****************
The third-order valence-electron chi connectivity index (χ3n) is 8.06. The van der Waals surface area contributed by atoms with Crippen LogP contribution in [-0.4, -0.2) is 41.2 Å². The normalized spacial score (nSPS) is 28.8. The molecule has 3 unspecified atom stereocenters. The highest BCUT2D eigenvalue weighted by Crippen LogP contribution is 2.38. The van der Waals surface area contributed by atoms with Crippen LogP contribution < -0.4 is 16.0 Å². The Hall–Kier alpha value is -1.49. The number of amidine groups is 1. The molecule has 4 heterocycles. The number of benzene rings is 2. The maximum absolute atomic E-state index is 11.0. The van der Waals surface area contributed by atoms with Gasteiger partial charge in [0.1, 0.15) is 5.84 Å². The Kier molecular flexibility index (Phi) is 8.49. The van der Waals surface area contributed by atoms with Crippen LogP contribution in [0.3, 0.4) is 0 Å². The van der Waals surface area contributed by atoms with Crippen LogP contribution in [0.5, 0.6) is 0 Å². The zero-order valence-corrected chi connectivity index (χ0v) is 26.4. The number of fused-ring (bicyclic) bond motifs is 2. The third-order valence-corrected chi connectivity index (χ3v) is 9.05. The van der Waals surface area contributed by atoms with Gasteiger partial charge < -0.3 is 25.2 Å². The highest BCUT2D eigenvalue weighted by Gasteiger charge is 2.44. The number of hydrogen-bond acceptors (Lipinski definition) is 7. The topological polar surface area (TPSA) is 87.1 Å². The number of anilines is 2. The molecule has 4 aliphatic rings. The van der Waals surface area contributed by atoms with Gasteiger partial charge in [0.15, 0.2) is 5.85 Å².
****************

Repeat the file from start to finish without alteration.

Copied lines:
The third-order valence-electron chi connectivity index (χ3n) is 8.06. The van der Waals surface area contributed by atoms with Crippen LogP contribution in [-0.4, -0.2) is 41.2 Å². The normalized spacial score (nSPS) is 28.8. The molecule has 3 unspecified atom stereocenters. The highest BCUT2D eigenvalue weighted by Crippen LogP contribution is 2.38. The van der Waals surface area contributed by atoms with Crippen LogP contribution < -0.4 is 16.0 Å². The Hall–Kier alpha value is -1.49. The number of amidine groups is 1. The molecule has 4 heterocycles. The number of benzene rings is 2. The maximum absolute atomic E-state index is 11.0. The van der Waals surface area contributed by atoms with Gasteiger partial charge in [0.1, 0.15) is 5.84 Å². The Kier molecular flexibility index (Phi) is 8.49. The van der Waals surface area contributed by atoms with Crippen LogP contribution in [0.3, 0.4) is 0 Å². The van der Waals surface area contributed by atoms with Crippen LogP contribution in [0.5, 0.6) is 0 Å². The zero-order valence-corrected chi connectivity index (χ0v) is 26.4. The number of fused-ring (bicyclic) bond motifs is 2. The third-order valence-corrected chi connectivity index (χ3v) is 9.05. The van der Waals surface area contributed by atoms with Gasteiger partial charge < -0.3 is 25.2 Å². The highest BCUT2D eigenvalue weighted by Gasteiger charge is 2.44. The number of hydrogen-bond acceptors (Lipinski definition) is 7. The topological polar surface area (TPSA) is 87.1 Å². The number of anilines is 2. The molecule has 4 aliphatic rings. The van der Waals surface area contributed by atoms with Gasteiger partial charge in [0.15, 0.2) is 5.85 Å².